You are at the bus stop waiting to get to the city.
An elderly lady walks up and sits next to you. She greets you in
typical Australian fashion and a 10-minute conversation follows.
A few others join in. The crowd grows as we wait for the bus, fuelling
our conversation. It begins with how beautiful the day is, moves
from news about a neighbour's big win at the Casino on to Pauline
Hanson and racism.
The bus arrives, you board the bus and the driver says hi and gives
you a big warm smile. Upon arriving in the city, you bump into a
university security officer and he says, "Good day, mate! How
That's very much a typical day here in Brisbane, capital of Queensland,
the state that endorsed Pauline Hanson's One Nation Party during
the last state elections. Nearly a quarter of Queenslanders voted
for her One Nation Party.
Since the rise of Hanson, a former fish-and-chips shop owner, racism
in Australia has become a hot topic indeed. Hanson favours a ban
on Asian immigration and an end to Aboriginal rights amongst other
race-based policies. Her weakness in economics cost her her seat
in Parliament however although her party did secure 8 per cent of
the popular vote during the recent federal elections.
When I call home, invariably I get asked if I have had any racist
I have not experienced overt racism personally. However, there is
no dearth of news reports about racist incidents. The ones I find
appalling are the stories of Australians spitting at Asians in the
Queensland University of Technology (QUT) student Timothy Ang says
it's a minority, which spreads the disease around. He says that
not everybody feels this way about race.
One Australian-born Chinese civil servant, 30, who prefers to remain
anonymous says that a couple of people at her workplace have passed
pretty nasty remarks, like "Go back you immigrant". She
said, "I have been here all my life and this is first such
episode. It seems this Hanson phenomenon has given many the license
to be racist."
Reports of racist incidents may have caused a drop in the number
of Asian students coming to Australia for further education. International
students inject $275 million into the Queensland economy annually.
Federal Government figures show the number of student visas issues
in 1997 - 98 in Indonesia fell 10 percent, Korea down 44 percent,
Malaysia down 21 percent and Thailand down 27 percent.
Then again, the fall could also due to the Asian economic crisis.
But whatever the reason, it has prompted the government to launch
a $200,000 marketing campaign aimed at helping Asian families feel
safe in Queensland.
Some are sending missions to Asia to boost intake, others are relying
on word of mouth and graduating students as ambassadors.
Communication Design student Simon Quah is ready to do his bit as
far as addressing post-Hanson racism is concerned. He reckons the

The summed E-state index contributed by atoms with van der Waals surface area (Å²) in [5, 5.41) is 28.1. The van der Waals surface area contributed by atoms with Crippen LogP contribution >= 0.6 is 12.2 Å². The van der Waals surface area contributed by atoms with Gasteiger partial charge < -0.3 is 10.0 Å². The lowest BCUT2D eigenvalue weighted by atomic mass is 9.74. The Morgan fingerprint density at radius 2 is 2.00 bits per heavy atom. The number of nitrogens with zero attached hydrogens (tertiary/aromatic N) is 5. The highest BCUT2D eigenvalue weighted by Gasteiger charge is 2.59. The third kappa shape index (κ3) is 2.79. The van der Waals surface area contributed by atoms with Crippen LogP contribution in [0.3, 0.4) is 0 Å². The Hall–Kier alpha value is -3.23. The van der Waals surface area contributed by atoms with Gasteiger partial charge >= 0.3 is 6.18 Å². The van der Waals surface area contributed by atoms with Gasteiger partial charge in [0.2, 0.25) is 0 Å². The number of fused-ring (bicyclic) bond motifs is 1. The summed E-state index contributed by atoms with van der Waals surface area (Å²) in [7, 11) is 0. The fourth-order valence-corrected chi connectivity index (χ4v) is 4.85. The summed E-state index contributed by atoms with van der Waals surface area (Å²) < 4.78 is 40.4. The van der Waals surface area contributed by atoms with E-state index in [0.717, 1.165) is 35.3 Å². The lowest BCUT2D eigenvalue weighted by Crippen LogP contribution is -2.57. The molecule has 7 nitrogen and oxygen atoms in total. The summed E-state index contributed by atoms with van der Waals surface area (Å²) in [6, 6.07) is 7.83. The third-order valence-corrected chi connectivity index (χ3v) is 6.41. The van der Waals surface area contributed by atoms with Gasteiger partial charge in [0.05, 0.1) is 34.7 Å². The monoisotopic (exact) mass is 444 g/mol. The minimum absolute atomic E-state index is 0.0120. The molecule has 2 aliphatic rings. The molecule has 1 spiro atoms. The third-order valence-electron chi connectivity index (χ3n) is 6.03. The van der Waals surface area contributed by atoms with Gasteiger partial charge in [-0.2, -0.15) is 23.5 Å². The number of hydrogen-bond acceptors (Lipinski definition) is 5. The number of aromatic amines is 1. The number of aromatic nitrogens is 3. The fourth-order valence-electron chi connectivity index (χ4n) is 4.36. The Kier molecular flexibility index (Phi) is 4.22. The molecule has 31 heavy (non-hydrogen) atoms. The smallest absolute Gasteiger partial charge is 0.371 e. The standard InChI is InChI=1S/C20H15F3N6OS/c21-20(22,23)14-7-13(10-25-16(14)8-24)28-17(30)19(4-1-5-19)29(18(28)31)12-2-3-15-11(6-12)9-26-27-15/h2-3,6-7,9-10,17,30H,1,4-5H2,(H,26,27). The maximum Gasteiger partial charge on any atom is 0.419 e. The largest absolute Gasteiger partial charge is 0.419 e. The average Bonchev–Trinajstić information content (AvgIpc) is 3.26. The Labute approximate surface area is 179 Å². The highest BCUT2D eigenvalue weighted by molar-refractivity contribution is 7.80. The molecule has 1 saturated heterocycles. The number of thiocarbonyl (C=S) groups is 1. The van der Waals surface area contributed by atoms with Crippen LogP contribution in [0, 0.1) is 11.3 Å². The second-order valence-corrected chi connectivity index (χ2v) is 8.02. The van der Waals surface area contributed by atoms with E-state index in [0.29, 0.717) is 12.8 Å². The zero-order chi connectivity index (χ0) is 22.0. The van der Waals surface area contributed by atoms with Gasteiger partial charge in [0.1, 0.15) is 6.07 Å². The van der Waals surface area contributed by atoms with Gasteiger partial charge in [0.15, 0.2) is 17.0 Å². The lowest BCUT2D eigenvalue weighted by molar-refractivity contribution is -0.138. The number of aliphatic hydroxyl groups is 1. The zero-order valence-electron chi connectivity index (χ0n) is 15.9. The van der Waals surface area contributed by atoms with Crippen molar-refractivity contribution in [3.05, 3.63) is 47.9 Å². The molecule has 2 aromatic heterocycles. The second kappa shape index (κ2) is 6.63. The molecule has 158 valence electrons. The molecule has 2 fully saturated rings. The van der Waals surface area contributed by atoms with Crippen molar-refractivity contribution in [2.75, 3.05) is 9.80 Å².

townsfolk are pretty nice but it's in the rural areas where you
have to watch your step and maybe have a thick skin. "Abuse
can be hurled at you or at times on the roads, drivers scream at
you for no apparent reason," he said.
QUT student Sii Kiat Hee, who has been there for the past six years,
agrees about the rural area being more racist but feels that we
must be careful not to fall into the racist mindset ourselves. He
says that we should not view the issue as 'us' against 'them', but
rather how we can effectively combat such attitudes.
Attitude is indeed important. Start out with a "racist"
mindset and you can find racism in many situations even when there
is none. Each of us has prejudices towards others due to our diverse
upbringing. I have heard my share of horror stories about working
with foreigners and how unfriendly Aussie classmates can be. So
far, I have not found that to be the case.
Ben Connolly, an Anglo-Saxon Aussie, says, "Most Australians
are friendly and I personally enjoy chatting with international
students. They give you a different perspective to things. It's
important to have a little cultural exchange and besides, I think
racism is evident in each place where there are minorities."
Personally, I believe someone has to make the first move and lower
his guard. When that happens, a more friendly relationship is formed.
I don't know how the myth about Australians keeping to themselves
In fact, I find that they are more than willing to share their culture
and opinion. I have learnt so much just from a simple conversation,
whether in class or on the streets.
Equally, I have also cleared up many misconceptions about Singapore.
It's amazing what a little exchange of information can throw up.
Many still think Singapore is a communist state, a Mandarin-speaking
nation and is part of China or Malaysia. I hope I have done my share
in debunking these myths.
As always, I have found attitude is everything. A positive attitude
and a willingness to tolerate differenced in culture, lifestyle
and opinions go a long way to make life more pleasant.
I know that I am having a great time here, Pauline Hanson notwithstanding,
because I am willing to see that there are many Australians who
are not like her and who do not subscribe to her ideas.